Cambodian arbitrators learn about U.S. labor and employment

Issue October 2007 By Jennifer Rosinski

Labor relations experts from the Massachusetts Bar Association explained the arbitration and grievance process to an eight-member delegation from Cambodia during a roundtable discussion last month.

MBA Past President Kay H. Hodge, a partner and labor and employment attorney at Stoneham, Chandler and Miller in Boston, hosted the informal gathering of arbitrators and administrators from the Arbitration Council Foundation in Phnom Penh, Cambodia. Since the foundation was established in May 2003, its members have traveled the globe to learn about labor relations in other countries.
The roundtable kicked off before the start of the House of Delegates meeting on Sept. 19 at the DCU Center in Worcester.

Former MBA Labor & Employment Law Section Council Chair Rosemary Pye, a regional director at the Boston office of the National Labor Relations Board, gave an overview of labor relations in Massachusetts. Pye talked about the state and federal administrative agencies that handle labor relations and explained the differences between the private and public sectors.

“Our role is to enforce the law,” Pye said of the NLRB.

Hodge pointed out the differences between Cambodia and the U.S., among them, Cambodia’s laws requiring a breastfeeding woman to have special space in the workplace. Despite that progressive law, Cambodia does not have collective bargaining and unions can be formed without a majority vote, Hodge said.

One problem that often occurs in Cambodia is employers sign contracts to pay employees an amount below the legally mandated wage, said Men Nimmith, executive director of the Arbitration Council Foundation.

That problem would be easily resolved in the United States, Hodge said, because it violates the law.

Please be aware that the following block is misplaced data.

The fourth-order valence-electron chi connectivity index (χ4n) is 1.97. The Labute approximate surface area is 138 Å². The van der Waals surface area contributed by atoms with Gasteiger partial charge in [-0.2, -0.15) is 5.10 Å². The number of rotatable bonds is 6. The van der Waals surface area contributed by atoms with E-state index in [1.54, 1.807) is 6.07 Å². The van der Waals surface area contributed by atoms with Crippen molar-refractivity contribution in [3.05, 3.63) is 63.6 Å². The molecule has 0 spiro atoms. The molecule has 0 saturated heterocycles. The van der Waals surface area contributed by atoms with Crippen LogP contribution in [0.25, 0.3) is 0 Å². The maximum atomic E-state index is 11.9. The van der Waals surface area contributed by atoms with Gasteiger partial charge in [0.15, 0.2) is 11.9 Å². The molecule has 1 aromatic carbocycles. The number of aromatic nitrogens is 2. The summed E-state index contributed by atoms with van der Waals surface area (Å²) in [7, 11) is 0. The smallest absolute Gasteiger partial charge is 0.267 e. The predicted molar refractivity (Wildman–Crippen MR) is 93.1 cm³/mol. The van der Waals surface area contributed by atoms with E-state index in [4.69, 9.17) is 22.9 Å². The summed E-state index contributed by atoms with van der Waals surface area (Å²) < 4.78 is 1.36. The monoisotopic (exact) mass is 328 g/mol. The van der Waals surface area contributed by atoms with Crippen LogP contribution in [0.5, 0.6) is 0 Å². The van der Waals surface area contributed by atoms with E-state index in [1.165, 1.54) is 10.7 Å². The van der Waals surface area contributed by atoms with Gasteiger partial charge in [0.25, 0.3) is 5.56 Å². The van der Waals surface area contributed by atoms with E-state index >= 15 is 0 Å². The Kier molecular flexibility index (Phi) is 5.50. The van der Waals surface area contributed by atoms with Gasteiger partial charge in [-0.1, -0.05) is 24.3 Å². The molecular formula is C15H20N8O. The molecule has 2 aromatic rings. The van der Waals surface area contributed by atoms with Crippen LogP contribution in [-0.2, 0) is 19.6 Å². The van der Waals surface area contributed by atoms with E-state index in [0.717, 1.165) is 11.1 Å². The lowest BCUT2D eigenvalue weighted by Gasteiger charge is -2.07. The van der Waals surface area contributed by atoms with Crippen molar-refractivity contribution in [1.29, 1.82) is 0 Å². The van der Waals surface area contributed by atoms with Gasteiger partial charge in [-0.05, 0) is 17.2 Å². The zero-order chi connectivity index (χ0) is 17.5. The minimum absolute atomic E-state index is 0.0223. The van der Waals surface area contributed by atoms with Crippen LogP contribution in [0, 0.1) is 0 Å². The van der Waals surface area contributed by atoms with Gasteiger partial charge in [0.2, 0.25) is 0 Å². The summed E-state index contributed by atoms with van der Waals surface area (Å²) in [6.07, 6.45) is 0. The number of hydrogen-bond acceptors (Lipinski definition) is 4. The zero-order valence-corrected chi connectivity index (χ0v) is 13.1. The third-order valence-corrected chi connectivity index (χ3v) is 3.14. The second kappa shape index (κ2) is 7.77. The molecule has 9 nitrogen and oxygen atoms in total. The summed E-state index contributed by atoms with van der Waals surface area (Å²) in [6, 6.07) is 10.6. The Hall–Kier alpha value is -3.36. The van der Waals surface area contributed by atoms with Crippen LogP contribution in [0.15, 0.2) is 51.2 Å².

“It makes no sense to say you’re not in violation of a contract and allow an illegality,” Hodge said. “In the U.S., you can’t agree to take less than the law requires. Any agreement is invalid as a legal matter.”

A PowerPoint presentation on the status of labor in Cambodia was presented by Robert J.S. Ross, a professor in the Department of Sociology at Clark University in Worcester. Ross is a researcher in the area of textile manufacturing and has studied sweatshops for the past decade. More than 80 percent of Cambodia’s exports are clothing.

Ross said Cambodia has a bright future because it is working toward respecting the rights of its workers.

“Cambodian working people have more rights of association than Chinese working people do. Customers know this. They do not want their brands tarnished by controversies,” Ross said.

“Cambodia has the opportunity to be the quality standard of labor practices in the apparel business.”

Nimmith said he and his delegation appreciated the roundtable discussion.

“I would like to say thank you to the Massachusetts Bar Association and to Kay Hodge for great hospitality and warm welcome,” Nimmith said to the entire House of Delegates, all of whom he invited to Cambodia.

Hodge organized the roundtable following her trip to Cambodia last year, when she brought a group of U.S. lawyers to the country to meet with arbitrators.